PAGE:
Please scan softly - your router could crash

Discussion in 'NZ Computing' started by Lawrence D'Oliveiro, Jul 3, 2010.

  1. Seems like this sort of thing, where a harmless-looking nmap scan can wreak
    havoc with your routers, is distressingly common
    <http://www.h-online.com/security/news/item/Please-scan-softly-your-router-could-crash-1032725.html>.

    Nmap has been around for years; don’t the folks at Cisco do any testing with
    it?

    I remember many years ago at a former employer, I think I was trying to
    teach myself Java and network programming, I downloaded an RFC on the Ping
    protocol and implemented it in a test program. Only I didn’t understand the
    difference between UDP ping and ICMP ping. I scanned an address range or
    two, and then was mystified to discover I could no longer access the central
    servers. A colleague came in and explained to me that I’d managed to crash
    the Cisco routers and knock out much of the local network...
     
    Lawrence D'Oliveiro, Jul 3, 2010
    #1
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  2. Lawrence D'Oliveiro

    Richard Guest

    Lawrence D'Oliveiro wrote:
    > Seems like this sort of thing, where a harmless-looking nmap scan can wreak
    > havoc with your routers, is distressingly common
    > <http://www.h-online.com/security/news/item/Please-scan-softly-your-router-could-crash-1032725.html>.
    >
    > Nmap has been around for years; don’t the folks at Cisco do any testing with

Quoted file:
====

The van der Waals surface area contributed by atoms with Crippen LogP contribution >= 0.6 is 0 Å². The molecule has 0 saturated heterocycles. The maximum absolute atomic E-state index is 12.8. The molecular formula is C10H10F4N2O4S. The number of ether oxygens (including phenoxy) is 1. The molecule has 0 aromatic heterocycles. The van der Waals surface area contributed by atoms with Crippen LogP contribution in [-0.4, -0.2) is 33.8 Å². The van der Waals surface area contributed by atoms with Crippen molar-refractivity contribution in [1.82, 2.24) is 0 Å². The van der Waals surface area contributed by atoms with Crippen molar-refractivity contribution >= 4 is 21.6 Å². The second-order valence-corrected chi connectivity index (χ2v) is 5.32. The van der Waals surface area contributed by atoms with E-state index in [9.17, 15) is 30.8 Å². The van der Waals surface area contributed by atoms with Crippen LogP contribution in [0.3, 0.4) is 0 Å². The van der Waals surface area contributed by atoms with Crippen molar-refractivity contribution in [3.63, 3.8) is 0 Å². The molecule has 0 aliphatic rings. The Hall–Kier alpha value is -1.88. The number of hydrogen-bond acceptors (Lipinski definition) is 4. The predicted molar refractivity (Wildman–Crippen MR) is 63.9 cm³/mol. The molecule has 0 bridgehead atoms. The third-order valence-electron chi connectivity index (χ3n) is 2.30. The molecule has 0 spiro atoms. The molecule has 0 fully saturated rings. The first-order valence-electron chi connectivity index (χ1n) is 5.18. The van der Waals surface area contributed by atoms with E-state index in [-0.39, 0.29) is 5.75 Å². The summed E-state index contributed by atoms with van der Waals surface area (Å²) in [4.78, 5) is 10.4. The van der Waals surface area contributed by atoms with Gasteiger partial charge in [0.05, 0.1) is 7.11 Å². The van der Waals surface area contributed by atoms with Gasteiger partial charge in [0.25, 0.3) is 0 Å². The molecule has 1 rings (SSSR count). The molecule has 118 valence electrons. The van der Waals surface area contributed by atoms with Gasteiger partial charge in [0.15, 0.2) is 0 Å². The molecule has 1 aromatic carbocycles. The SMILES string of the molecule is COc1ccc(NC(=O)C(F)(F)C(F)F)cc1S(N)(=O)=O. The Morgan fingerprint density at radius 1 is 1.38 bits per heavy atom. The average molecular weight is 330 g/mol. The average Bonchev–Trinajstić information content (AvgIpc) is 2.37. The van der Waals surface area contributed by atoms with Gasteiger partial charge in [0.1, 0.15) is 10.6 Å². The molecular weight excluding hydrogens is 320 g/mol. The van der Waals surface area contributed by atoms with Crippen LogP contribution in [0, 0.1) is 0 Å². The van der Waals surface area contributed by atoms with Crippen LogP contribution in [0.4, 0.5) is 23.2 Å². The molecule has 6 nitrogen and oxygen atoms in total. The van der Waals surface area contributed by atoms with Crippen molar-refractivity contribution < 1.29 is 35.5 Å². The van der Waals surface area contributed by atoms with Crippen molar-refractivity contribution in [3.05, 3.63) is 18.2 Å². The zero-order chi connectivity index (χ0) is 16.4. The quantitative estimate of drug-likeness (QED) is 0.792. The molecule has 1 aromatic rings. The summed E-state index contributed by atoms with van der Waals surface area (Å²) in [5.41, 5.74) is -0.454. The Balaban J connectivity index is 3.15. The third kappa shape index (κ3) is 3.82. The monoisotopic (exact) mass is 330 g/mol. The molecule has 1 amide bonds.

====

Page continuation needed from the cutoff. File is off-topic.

> it?
    >
    > I remember many years ago at a former employer, I think I was trying to
    > teach myself Java and network programming, I downloaded an RFC on the Ping
    > protocol and implemented it in a test program. Only I didn’t understand the
    > difference between UDP ping and ICMP ping. I scanned an address range or
    > two, and then was mystified to discover I could no longer access the central
    > servers. A colleague came in and explained to me that I’d managed to crash
    > the Cisco routers and knock out much of the local network...


    Yeah, its nuts that a router can crash to the point where its unable to
    be accessed even for management.

    Thankfully bittorrents constant hammering of udp and many half open
    timed out connections has finally made consumer router manufacturers get
    their crap together.

    I still managed to crash a wifi hotspot for everyone opening utorrent on
    the laptop while using it.
     
    Richard, Jul 3, 2010
    #2
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